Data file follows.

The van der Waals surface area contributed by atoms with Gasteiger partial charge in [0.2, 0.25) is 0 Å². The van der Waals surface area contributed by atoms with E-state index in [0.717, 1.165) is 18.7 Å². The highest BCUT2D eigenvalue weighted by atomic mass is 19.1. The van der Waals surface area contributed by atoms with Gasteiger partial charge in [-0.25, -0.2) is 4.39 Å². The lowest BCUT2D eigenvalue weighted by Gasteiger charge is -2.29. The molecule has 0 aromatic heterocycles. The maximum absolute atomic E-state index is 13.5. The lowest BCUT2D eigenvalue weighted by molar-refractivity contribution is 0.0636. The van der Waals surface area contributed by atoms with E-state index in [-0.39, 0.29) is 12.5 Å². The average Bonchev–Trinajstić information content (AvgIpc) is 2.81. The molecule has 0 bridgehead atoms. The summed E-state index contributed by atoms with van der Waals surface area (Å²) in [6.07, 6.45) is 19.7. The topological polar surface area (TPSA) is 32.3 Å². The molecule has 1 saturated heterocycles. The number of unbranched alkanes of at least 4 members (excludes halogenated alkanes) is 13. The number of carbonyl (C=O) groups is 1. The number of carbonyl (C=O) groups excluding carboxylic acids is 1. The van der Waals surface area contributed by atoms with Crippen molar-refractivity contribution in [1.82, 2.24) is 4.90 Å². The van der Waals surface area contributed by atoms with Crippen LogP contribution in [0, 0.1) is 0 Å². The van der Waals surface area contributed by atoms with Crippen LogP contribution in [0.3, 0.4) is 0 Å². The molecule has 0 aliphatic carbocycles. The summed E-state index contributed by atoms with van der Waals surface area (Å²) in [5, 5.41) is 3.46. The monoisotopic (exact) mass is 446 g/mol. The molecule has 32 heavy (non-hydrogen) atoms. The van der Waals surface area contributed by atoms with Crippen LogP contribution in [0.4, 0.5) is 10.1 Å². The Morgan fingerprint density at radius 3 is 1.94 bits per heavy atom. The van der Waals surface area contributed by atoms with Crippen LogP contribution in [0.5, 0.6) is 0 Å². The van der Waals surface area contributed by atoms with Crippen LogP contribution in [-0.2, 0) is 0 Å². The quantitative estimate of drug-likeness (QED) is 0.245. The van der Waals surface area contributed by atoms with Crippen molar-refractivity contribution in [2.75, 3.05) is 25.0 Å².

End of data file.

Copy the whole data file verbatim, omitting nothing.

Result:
The van der Waals surface area contributed by atoms with Gasteiger partial charge in [0.2, 0.25) is 0 Å². The van der Waals surface area contributed by atoms with E-state index in [0.717, 1.165) is 18.7 Å². The highest BCUT2D eigenvalue weighted by atomic mass is 19.1. The van der Waals surface area contributed by atoms with Gasteiger partial charge in [-0.25, -0.2) is 4.39 Å². The lowest BCUT2D eigenvalue weighted by Gasteiger charge is -2.29. The molecule has 0 aromatic heterocycles. The maximum absolute atomic E-state index is 13.5. The lowest BCUT2D eigenvalue weighted by molar-refractivity contribution is 0.0636. The van der Waals surface area contributed by atoms with E-state index in [-0.39, 0.29) is 12.5 Å². The average Bonchev–Trinajstić information content (AvgIpc) is 2.81. The molecule has 0 bridgehead atoms. The summed E-state index contributed by atoms with van der Waals surface area (Å²) in [6.07, 6.45) is 19.7. The topological polar surface area (TPSA) is 32.3 Å². The molecule has 1 saturated heterocycles. The number of unbranched alkanes of at least 4 members (excludes halogenated alkanes) is 13. The number of carbonyl (C=O) groups is 1. The number of carbonyl (C=O) groups excluding carboxylic acids is 1. The van der Waals surface area contributed by atoms with Crippen molar-refractivity contribution in [1.82, 2.24) is 4.90 Å². The van der Waals surface area contributed by atoms with Crippen LogP contribution in [0, 0.1) is 0 Å². The van der Waals surface area contributed by atoms with Crippen LogP contribution in [0.3, 0.4) is 0 Å². The molecule has 0 aliphatic carbocycles. The summed E-state index contributed by atoms with van der Waals surface area (Å²) in [5, 5.41) is 3.46. The monoisotopic (exact) mass is 446 g/mol. The molecule has 32 heavy (non-hydrogen) atoms. The van der Waals surface area contributed by atoms with Crippen LogP contribution in [0.4, 0.5) is 10.1 Å². The Morgan fingerprint density at radius 3 is 1.94 bits per heavy atom. The van der Waals surface area contributed by atoms with Crippen LogP contribution in [0.5, 0.6) is 0 Å². The van der Waals surface area contributed by atoms with Crippen LogP contribution in [-0.2, 0) is 0 Å². The quantitative estimate of drug-likeness (QED) is 0.245. The van der Waals surface area contributed by atoms with Crippen molar-refractivity contribution in [2.75, 3.05) is 25.0 Å².